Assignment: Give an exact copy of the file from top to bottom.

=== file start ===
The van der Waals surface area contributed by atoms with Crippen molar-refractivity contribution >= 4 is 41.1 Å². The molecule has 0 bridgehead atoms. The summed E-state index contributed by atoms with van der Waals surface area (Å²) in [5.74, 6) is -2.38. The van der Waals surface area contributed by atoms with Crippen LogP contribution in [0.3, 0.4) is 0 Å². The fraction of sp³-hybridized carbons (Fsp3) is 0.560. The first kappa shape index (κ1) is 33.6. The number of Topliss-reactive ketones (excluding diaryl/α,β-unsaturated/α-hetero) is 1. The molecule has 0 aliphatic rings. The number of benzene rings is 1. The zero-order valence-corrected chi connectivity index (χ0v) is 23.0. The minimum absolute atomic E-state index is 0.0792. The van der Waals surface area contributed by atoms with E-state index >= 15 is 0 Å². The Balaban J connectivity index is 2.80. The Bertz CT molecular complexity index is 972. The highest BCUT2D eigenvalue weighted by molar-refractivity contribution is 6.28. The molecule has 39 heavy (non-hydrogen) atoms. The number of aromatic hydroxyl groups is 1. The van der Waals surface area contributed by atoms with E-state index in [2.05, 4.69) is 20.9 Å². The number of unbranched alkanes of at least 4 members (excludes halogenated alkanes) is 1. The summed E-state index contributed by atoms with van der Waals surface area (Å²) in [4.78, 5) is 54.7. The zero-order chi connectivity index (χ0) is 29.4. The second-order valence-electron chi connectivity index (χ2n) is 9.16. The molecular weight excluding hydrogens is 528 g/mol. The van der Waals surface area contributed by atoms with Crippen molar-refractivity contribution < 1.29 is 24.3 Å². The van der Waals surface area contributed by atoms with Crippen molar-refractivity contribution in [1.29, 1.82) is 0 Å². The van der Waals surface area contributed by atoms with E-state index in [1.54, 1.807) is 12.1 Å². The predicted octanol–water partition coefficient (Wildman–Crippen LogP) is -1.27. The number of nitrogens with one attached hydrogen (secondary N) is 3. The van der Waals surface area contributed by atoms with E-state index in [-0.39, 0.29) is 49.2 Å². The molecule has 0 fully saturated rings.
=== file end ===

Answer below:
The van der Waals surface area contributed by atoms with Crippen molar-refractivity contribution >= 4 is 41.1 Å². The molecule has 0 bridgehead atoms. The summed E-state index contributed by atoms with van der Waals surface area (Å²) in [5.74, 6) is -2.38. The van der Waals surface area contributed by atoms with Crippen LogP contribution in [0.3, 0.4) is 0 Å². The fraction of sp³-hybridized carbons (Fsp3) is 0.560. The first kappa shape index (κ1) is 33.6. The number of Topliss-reactive ketones (excluding diaryl/α,β-unsaturated/α-hetero) is 1. The molecule has 0 aliphatic rings. The number of benzene rings is 1. The zero-order valence-corrected chi connectivity index (χ0v) is 23.0. The minimum absolute atomic E-state index is 0.0792. The van der Waals surface area contributed by atoms with E-state index >= 15 is 0 Å². The Balaban J connectivity index is 2.80. The Bertz CT molecular complexity index is 972. The highest BCUT2D eigenvalue weighted by molar-refractivity contribution is 6.28. The molecule has 39 heavy (non-hydrogen) atoms. The number of aromatic hydroxyl groups is 1. The van der Waals surface area contributed by atoms with E-state index in [2.05, 4.69) is 20.9 Å². The number of unbranched alkanes of at least 4 members (excludes halogenated alkanes) is 1. The summed E-state index contributed by atoms with van der Waals surface area (Å²) in [4.78, 5) is 54.7. The zero-order chi connectivity index (χ0) is 29.4. The second-order valence-electron chi connectivity index (χ2n) is 9.16. The molecular weight excluding hydrogens is 528 g/mol. The van der Waals surface area contributed by atoms with Crippen molar-refractivity contribution < 1.29 is 24.3 Å². The van der Waals surface area contributed by atoms with Crippen molar-refractivity contribution in [1.29, 1.82) is 0 Å². The van der Waals surface area contributed by atoms with E-state index in [1.54, 1.807) is 12.1 Å². The predicted octanol–water partition coefficient (Wildman–Crippen LogP) is -1.27. The number of nitrogens with one attached hydrogen (secondary N) is 3. The van der Waals surface area contributed by atoms with E-state index in [-0.39, 0.29) is 49.2 Å². The molecule has 0 fully saturated rings.